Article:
April 14 2014
Global Service Learning
India to Ecuador and back to India, two taking project beyond graduation
The ILR Global Service Learning program provides students opportunities to create solution-based efforts for community problems through collaborative work.
For Dipabali Chowdhury ’14 and Felicia Salinas ’14, global service learning trips changed their lives, as well.
Chowdhury and Salinas traveled to India in the summer of 2012; the goal of the project was to help create a process for people with disabilities to receive workplace accommodations.
“That experience ignited a passion for service work and social impact that we would not have found otherwise,” Chowdhury said.
According to Donna Ramil, the associate director of ILR’s International Programs, “Service learning projects provide for a more educated and informed student who can use this experience to think critically about the theory of an issue, the real-world outcomes and how to change them by hands-on practice.”
Chowdhury and Salinas returned from India wanting to do more service learning and began planning a trip to South America.
When both received grants—Salinas was awarded an ILR travel grant and Dipabali received a Cornell Tradition grant—their visit to Ecuador this winter was funded.
They were aided in the organizational stages of the trip by UBELONG, a Cornell alumni-founded social enterprise. UBELONG helps students participate in affordable volunteer experiences while immersing them in local culture through lodging with host families.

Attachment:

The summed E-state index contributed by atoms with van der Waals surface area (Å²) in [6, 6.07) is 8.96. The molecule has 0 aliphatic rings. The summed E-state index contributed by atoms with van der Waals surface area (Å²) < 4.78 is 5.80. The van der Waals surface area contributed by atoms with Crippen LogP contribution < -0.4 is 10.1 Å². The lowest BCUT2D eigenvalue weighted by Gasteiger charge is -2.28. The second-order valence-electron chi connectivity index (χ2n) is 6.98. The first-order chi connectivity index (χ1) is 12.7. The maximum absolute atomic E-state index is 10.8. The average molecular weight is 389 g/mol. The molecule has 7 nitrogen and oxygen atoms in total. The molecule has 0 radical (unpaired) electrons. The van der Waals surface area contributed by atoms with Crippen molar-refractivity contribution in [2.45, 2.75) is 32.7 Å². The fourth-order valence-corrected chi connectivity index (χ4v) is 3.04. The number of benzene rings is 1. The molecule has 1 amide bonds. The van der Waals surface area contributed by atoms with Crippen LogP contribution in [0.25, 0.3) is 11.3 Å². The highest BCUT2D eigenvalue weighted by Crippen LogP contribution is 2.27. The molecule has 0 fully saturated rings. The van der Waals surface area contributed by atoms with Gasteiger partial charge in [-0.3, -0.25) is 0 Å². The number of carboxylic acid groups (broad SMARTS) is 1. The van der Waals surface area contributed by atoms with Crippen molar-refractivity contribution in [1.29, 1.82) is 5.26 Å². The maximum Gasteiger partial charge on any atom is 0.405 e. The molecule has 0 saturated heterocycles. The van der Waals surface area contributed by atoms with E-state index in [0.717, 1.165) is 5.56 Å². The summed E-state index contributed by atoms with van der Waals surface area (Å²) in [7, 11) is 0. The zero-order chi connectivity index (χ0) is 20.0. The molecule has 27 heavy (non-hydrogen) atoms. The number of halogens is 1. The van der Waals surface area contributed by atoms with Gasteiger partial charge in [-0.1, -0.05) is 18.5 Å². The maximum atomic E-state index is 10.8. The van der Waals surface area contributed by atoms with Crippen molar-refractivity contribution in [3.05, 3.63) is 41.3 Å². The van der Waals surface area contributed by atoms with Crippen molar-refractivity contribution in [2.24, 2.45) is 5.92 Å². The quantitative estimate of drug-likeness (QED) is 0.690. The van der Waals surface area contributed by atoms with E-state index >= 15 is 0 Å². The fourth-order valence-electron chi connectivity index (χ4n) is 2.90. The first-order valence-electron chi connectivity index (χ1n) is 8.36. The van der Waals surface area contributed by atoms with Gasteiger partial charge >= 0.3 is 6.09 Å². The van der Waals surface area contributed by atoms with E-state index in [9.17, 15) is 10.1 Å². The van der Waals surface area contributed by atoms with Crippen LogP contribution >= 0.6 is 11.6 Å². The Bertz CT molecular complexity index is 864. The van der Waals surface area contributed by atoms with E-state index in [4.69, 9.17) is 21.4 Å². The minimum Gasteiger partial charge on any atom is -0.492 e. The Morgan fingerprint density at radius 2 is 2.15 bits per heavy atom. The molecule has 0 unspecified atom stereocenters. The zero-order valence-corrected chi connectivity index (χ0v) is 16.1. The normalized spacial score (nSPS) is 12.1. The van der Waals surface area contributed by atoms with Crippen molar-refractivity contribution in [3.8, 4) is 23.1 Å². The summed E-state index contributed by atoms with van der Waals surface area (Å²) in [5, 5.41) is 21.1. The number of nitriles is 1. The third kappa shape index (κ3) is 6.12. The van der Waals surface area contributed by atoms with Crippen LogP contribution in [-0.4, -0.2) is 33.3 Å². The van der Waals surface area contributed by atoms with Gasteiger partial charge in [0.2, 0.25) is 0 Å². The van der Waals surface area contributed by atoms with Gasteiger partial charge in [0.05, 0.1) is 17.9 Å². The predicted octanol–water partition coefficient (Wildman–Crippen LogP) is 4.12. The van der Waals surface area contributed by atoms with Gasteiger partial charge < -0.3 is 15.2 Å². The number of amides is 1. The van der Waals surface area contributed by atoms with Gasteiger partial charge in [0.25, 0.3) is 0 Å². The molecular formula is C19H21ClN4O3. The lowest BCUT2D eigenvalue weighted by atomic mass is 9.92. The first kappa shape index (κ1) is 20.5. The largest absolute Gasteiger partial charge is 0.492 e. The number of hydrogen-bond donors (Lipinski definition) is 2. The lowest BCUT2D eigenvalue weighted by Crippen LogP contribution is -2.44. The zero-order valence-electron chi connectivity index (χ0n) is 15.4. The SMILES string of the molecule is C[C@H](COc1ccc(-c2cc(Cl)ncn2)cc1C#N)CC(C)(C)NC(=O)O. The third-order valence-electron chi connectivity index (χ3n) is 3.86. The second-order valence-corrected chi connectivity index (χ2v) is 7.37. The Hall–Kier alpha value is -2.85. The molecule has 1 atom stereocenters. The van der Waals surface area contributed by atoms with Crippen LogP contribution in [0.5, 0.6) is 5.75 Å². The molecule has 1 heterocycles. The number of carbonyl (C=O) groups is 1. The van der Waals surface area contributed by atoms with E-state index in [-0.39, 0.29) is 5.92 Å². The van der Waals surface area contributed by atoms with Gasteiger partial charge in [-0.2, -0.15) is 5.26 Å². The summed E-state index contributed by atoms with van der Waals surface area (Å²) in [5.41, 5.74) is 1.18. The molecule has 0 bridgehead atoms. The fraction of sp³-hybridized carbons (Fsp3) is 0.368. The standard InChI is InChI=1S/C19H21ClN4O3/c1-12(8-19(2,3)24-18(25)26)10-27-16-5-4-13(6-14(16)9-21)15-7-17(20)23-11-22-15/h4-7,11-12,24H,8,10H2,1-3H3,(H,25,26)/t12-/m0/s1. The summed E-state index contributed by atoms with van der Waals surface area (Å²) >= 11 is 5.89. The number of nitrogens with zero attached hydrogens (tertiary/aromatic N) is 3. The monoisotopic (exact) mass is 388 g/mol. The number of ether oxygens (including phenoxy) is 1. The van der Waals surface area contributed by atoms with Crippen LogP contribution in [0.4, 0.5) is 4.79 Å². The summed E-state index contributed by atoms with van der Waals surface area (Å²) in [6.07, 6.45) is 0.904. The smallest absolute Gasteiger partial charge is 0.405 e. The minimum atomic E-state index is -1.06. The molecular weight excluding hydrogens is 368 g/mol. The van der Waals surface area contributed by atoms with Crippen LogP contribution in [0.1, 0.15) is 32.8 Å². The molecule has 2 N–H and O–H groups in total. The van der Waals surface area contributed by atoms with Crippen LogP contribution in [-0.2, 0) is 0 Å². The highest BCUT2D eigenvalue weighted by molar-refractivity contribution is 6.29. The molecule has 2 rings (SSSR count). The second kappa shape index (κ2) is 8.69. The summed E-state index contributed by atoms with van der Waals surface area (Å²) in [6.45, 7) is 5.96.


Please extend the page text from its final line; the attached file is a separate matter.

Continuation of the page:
In Ecuador, Chowdhury and Salinas worked with a school on the outskirts of Quito. They taught students English in order to help them with future job opportunities.
Due to the lack of funding Ecuadorian schools receive, most institutions cannot afford to pay English teachers, making volunteers a vital resource for students, said the ILR students.
Salinas said, “We were again exposed to the harsh realities of poverty plaguing developing communities. Our experience working with the school demonstrated that there was a dire need for educational support.”
The South America trip spurred Salinas and Chowdhury to again turn their attention to India, this time with the guidance of Dr. Ramaswami “Balu” Balasubramaniam, founder of the Swami Vivekananda Youth Movement, ILR’s service learning partner in India.
Their new project, aimed at creating a replicable model to identify vulnerable youth and alleviate child labor and intergenerational poverty, is still in its early stages. They plan to travel to India this summer to complete their research.
“We would like to promote that service learning and being a responsible global citizen extends beyond not only the ILR classroom, but also beyond graduation,” Salinas and Chowdhury said in an email.